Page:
Mark Lawrence's Reviews > Adventures of a Computational Explorer

Adventures of a Computational Explorer by Stephen Wolfram
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This is a hard one to rate.

Wolfram is clearly an extraordinarily clever man who has done a fair bit of original thinking.

The book itself is a collection of articles, presentations, talks etc from the last ten years or so. Because they weren't intended as chapters of a book this means that there is no sense of a narrative or of constructing a point. Additionally it means that there is a fair bit of overlap and the repetition can irk.

It should be noted that I have both worked as a researcher in many areas falling under the umbrella term "AI", and I used Mathmatica for many years. So that provides some context for my comments. I am not, however, particularly enthusiastic about coding.

One gripe about the book is the miniscule size of most of the figures, so that any writing within them is nearly impossible to read. I felt that the author was imagining we would see them in a larger format in colour - perhaps like those on the power point presentations accompanying the talks they originally came from.

Another gripe is that barely a page goes past without some exhortation of the merits and wonders of Mathmatica &/or Wolfram/Alpha &/or The Wolfram Language. In the originals each of the chapters was a stand alone presentation and Wolfram clearly wanted to get his plug in. But en masse they constitute a relentless assault.

A final (?) gripe is that a number of the chapters were simply rather dull (to me, obviously - another reader might be fascinated). I was not, for example, overly interested in the process of naming Mathmatica functions, or the mechanics of a product design meeting. Nor was I fascinated by the mass analysis of 30 years worth of data about Wolfram's life - seemingly endless charts breaking down his email activity on an hourly basis and the distribution of his 100 million keystrokes etc. And given that I am often teased for being a numbers guy and making charts of everything … I'm thinking that other readers might be even less engaged by these sections than I was.

This all sounds rather damning and it shouldn't be taken that way, because there was also quite a lot of very interesting stuff. This is stuff that I imagine is presented far more fulsomely in his more famous book A New Kind of Science which I have not read but now want to. It's his ideas about computational irreducibility and computational equivalence combined with an appeal to a more fundamental and simple set of rules underlying physics which are of most interest to me. Those ideas were touched on multiple times but lacking any of the detail that might make them convincing.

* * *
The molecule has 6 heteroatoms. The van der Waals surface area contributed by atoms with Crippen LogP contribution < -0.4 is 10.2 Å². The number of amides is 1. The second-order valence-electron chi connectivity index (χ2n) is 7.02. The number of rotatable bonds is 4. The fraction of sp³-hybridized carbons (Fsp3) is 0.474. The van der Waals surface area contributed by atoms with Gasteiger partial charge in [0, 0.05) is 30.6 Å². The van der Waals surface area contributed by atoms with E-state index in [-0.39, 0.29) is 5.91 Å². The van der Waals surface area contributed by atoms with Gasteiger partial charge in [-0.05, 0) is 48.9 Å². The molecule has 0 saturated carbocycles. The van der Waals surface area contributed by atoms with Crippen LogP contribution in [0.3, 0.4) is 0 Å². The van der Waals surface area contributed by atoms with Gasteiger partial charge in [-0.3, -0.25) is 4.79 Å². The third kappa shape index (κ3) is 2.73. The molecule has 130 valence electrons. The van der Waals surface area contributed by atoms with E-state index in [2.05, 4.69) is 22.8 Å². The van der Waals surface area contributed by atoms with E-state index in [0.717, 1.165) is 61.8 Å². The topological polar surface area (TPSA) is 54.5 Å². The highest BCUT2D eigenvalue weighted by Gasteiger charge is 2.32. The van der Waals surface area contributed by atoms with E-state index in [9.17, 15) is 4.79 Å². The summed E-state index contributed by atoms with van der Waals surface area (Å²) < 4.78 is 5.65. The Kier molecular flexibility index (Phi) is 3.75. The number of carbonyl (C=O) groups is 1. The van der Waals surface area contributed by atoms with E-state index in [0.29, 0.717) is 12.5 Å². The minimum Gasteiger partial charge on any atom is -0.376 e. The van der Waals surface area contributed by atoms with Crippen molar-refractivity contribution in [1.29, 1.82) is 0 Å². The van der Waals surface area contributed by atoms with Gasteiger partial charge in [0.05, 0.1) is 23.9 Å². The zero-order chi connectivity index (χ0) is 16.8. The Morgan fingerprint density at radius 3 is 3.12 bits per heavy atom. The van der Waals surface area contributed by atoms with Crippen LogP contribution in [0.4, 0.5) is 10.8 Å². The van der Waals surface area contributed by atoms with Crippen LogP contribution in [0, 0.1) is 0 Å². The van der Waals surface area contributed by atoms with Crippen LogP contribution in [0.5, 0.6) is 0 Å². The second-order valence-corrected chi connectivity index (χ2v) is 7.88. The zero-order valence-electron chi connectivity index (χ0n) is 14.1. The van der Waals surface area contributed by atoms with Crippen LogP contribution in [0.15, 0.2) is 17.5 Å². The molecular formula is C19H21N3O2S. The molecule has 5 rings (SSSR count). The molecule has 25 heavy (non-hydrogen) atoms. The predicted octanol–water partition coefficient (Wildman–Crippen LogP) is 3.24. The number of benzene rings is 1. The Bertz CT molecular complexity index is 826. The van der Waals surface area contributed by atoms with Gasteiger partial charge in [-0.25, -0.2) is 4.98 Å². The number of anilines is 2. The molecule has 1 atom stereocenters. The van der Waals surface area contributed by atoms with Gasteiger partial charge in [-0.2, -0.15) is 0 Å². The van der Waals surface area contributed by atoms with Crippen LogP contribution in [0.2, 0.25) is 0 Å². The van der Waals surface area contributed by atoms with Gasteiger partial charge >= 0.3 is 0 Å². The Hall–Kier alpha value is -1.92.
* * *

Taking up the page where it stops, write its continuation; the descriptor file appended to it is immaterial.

So, all in all, it's a book that entertained me in parts, and certainly intrigued me. It wanders through a great deal of territory from communicating with aliens to designing computer languages to AI to geometry... and it's sprinkled with quite interesting anecdotes. I think rather than me recommending or not recommending that you read it you should judge for yourself whether the kind of things I've mentioned float your boat.

As for me, I'm definitely going to give A New Kind Of Science a read one day.



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Reading Progress

September 18, 2019 – Started Reading
September 18, 2019 – Shelved
September 18, 2019 –
page 20
4.75% "Interesting so far.

The figures are making me feel old though. The writing in them is so minute I can't read it. I need one of those magnifying reading bars :o"
September 25, 2019 –
page 40
9.5% "Interesting stuff. Wolfram seems to be have been ahead of the curve on some of the stuff I've read in New Scientist lately. His "super fundamental" approach to universe building goes beyond (beneath?) established physics and is quite appealing.

There's a lot of hard-sell for his language but I guess these chapters were all standalones originally and he felt he had to promote it in each one."
October 6, 2019 –
page 172
40.86% "There's a lot of interesting stuff in here, though the relentless focus on Mathematica is starting to wear at me. Particularly in this chapter where I learn far more about design meetings and naming functions than I ever wanted to know."
October 6, 2019 –
page 172
40.86% "Additionally, almost all of the many figures are too small to see and rather poorly reproduced in greys."
October 11, 2019 – Finished Reading

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